For the Gophers, it’s all on Leidner

For Minnesota to contend, its top quarterback must keep playing with confidence.

Jack Satzinger

Five weeks ago, Mitch Leidner didn’t look like a Big Ten quarterback.

Playing with an injured left knee, the redshirt sophomore threw three interceptions against TCU’s athletic defense as the pocket constantly collapsed around him.

Leidner arrived in Fort Worth, Texas, with a left MCL sprain and departed even more wounded — in both his body and mind.

After he went down with turf toe in the second half, his confidence was shaken.

Leidner sat out the next week against San Jose State to get healthy.

Meanwhile, fans took to social media to call out Leidner for his poor play. The Gophers quarterback eventually disabled his Twitter account.

Now healed, Leidner is looking confident and has a mentor to help him develop into a reliable passer. That sort of production could push a Gophers team that’s already strong at running the ball, defense and special teams to become a legitimate conference title contender.

“The biggest thing about Mitch is he’s relaxed. He just went out and played,” Gophers head coach Jerry Kill said. “He had a smile on his face and played. I think early in the year he was pressing, and then he got hurt.”

Carrying the weight

When the Gophers entered spring ball, all attention turned to Leidner as Minnesota’s leader.

He commanded respect and didn’t let defensive linemen push him around. Coaches raved about his appetite for the film room.

But in Minnesota’s first three games, Leidner didn’t live up to the hype. He completed just 26 of 54 passes and threw two touchdowns and four interceptions.

Things didn’t get any better when Leidner didn’t start against San Jose State and backup quarterback Chris Streveler completed just one pass for 7 yards.

But that time off seems to have done wonders for Leidner.

“I think one of the biggest things that’s helped Mitch is not playing in the San Jose State game,” offensive coordinator Matt Limegrover said. “There was a lot of pressure put on that kid, and I think he kind of took it even more as far as the whole weight of the world on his shoulders.”

Redshirt senior receiver Isaac Fruechte said Leidner’s demeanor has been much different over the past few weeks. And the quarterback’s play has reflected it.

“He literally was like a different young man when we went to Michigan,” Limegrover said. “Just how he was on game day and how he was in the huddle … he was out there having fun, and that carried over to last week.”

Seeking out advice

After the 30-7 loss at TCU, Leidner called former Northern Illinois quarterback Chandler Harnish for advice.

Harnish played for Kill at NIU before the coach came to Minnesota. He’s been mentoring Leidner for more than a year.

“It’s fun to shed the little wisdom that I have [after] playing for Coach Kill … because I was there,” Harnish said.

Two days after Leidner led Minnesota to its victory at Michigan with 167 passing yards, two total touchdowns and zero interceptions, the Minnesota Vikings signed Harnish to the practice squad.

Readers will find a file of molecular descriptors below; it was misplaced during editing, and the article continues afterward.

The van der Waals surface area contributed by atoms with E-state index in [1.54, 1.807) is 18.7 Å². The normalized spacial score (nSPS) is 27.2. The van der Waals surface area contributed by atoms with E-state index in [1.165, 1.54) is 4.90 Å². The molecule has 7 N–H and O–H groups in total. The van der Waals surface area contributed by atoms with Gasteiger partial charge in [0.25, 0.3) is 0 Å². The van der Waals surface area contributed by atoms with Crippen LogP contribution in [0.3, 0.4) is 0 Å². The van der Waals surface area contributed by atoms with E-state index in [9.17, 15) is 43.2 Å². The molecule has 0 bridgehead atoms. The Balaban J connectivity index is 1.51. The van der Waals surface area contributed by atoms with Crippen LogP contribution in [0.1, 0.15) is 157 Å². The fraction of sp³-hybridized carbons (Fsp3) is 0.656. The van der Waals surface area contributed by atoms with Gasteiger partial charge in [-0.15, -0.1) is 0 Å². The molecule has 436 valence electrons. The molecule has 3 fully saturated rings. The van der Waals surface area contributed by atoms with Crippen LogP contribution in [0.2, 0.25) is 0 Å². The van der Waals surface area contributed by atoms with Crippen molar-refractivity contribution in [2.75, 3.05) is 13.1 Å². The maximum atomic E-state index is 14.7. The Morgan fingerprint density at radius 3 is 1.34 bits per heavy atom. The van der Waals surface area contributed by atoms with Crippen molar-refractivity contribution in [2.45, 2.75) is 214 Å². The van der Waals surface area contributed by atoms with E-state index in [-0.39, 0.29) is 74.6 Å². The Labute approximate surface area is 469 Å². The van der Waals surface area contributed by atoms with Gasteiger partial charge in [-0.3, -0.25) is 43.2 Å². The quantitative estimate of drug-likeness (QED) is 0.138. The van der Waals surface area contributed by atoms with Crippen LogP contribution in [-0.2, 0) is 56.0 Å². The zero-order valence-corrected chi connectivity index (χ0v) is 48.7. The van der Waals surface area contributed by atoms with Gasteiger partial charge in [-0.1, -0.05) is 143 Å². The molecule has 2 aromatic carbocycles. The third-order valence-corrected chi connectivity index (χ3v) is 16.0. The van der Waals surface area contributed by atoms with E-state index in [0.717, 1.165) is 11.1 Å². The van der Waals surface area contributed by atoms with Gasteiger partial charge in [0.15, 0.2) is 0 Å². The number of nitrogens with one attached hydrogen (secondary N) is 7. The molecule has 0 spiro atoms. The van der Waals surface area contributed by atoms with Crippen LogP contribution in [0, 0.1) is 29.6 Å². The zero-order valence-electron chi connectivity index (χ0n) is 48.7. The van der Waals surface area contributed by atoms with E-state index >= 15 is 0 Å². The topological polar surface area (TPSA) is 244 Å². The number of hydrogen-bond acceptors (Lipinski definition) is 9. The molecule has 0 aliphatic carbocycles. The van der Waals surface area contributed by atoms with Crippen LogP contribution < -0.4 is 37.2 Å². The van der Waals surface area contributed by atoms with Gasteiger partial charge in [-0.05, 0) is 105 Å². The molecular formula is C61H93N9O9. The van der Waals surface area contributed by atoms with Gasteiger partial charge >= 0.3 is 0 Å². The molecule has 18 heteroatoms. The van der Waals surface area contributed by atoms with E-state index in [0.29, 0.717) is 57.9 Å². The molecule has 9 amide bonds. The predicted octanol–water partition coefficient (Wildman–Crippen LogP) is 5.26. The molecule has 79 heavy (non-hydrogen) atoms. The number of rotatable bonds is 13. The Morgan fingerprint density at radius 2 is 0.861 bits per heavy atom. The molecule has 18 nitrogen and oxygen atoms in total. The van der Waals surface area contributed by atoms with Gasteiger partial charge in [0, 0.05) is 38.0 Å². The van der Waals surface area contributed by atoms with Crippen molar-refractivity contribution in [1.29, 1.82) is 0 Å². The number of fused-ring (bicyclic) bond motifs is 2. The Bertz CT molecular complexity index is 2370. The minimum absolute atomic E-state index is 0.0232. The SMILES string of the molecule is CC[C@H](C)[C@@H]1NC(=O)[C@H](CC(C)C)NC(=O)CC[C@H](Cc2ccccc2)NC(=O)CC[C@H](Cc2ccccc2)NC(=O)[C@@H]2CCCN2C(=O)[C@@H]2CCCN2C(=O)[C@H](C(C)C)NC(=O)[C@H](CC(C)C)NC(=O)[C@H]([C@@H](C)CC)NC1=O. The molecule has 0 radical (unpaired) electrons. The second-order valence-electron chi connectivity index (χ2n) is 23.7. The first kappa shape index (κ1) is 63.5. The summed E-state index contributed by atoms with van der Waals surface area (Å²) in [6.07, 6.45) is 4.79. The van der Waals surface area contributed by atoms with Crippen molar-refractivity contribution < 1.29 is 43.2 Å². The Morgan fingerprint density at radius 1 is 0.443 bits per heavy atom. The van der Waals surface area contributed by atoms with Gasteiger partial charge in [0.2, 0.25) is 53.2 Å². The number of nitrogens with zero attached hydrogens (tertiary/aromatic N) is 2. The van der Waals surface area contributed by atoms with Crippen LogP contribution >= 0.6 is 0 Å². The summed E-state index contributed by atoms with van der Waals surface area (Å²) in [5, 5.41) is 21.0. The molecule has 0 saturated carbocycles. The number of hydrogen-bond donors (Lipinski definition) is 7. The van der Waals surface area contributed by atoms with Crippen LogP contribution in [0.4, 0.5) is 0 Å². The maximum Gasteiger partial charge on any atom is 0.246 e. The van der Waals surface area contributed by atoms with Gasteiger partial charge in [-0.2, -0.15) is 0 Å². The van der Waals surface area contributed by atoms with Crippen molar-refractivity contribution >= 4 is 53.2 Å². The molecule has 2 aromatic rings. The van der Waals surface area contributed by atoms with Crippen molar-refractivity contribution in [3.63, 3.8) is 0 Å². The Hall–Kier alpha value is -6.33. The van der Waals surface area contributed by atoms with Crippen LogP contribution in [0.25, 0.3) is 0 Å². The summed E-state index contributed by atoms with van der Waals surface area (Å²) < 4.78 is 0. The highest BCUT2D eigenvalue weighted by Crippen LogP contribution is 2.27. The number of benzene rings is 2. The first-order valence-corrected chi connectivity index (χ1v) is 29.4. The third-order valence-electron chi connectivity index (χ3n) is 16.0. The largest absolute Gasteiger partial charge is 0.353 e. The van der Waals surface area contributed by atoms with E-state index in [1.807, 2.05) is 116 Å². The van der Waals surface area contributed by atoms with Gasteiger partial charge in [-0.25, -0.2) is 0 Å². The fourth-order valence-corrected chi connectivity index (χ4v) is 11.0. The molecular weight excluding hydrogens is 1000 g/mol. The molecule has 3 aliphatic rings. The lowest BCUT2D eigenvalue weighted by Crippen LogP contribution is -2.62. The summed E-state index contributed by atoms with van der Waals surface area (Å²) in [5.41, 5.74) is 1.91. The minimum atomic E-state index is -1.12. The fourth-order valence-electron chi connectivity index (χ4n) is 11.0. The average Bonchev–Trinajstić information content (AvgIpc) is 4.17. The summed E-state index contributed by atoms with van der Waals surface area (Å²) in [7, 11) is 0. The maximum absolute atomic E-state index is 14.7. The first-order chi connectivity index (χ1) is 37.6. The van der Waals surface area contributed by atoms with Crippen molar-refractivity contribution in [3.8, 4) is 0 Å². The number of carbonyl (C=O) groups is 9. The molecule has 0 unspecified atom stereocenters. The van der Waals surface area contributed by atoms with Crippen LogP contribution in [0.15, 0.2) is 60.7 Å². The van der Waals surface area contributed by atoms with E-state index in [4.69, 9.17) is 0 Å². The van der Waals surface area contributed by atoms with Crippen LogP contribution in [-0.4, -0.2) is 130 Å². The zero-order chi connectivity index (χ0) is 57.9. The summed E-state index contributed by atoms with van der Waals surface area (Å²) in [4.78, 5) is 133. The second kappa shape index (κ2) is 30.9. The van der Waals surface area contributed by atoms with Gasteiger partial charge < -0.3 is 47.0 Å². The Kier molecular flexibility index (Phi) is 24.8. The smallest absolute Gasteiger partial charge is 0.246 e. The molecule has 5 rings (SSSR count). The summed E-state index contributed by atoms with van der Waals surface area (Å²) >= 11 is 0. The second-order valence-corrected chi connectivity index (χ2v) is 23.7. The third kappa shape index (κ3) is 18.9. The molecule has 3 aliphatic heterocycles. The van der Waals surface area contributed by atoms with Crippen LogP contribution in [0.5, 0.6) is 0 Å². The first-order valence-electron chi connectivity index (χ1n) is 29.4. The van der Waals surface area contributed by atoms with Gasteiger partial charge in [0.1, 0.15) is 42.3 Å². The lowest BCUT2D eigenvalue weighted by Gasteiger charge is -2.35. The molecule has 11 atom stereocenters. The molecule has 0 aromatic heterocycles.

“Fate allowed me to come up here and play for the Vikings,” Harnish said. “I’ve been able to spend some time with [Leidner].”

Harnish has been regularly attending Gophers practice over the past few weeks, and he helped Leidner study film before facing Northwestern last week.

And for that game, Harnish was also on the Gophers’ sideline, helping Leidner prepare in between drives.

“For whatever reason, I felt like my voice would maybe calm him down a bit or just kind of let him focus in,” Harnish said. “The things I would tell him were very much a mental part of the game plan. Just like, ‘Hey man, right now’s your opportunity to be the guy. Go out — this is when the stars are made.’”

While Leidner put forth one of his best games in a Gophers uniform, completing 66.7 percent of his passes and making the second-longest throw of his college career with a 52-yard dart to Maxx Williams, he wasn’t perfect.

The Lakeville, Minn., native threw an interception in the third quarter that gave Northwestern the ball in good field position.

“I think three weeks ago it would have ate him alive, and it didn’t do [anything] to him,” Kill said of the interception.

After back-to-back contests with a completion percentage above 60 percent and only one turnover, Leidner said it was the best two-game stretch of his career.

“I’m feeling confident,” he said Saturday. “Overall I feel pretty good about both games.”

Finding balance

It’s less than a month into conference play, and local and national analysts have pegged the Gophers as a Big Ten West title contender.

Minnesota has one of the conference’s strongest running games, led by David Cobb, and a stingy defense highlighted by NFL prospects Eric Murray and Damien Wilson.

Kill said multiple coaches on the staff focus on special teams, which has yielded well above-average kicking and punting games.

Still, quarterback is still the most important position in football. If Minnesota makes a run at the Big Ten championship game, it will likely be in part due to Leidner’s improvement.

But people in his corner don’t think the pressure will get to him anymore.

“I think you can really tell over the last couple games, both Michigan and Northwestern, that Mitch is really starting to turn a new leaf,” Harnish said. “Mitch is on that path of a progression where he’s going to be a really good quarterback. It’s a matter of time.”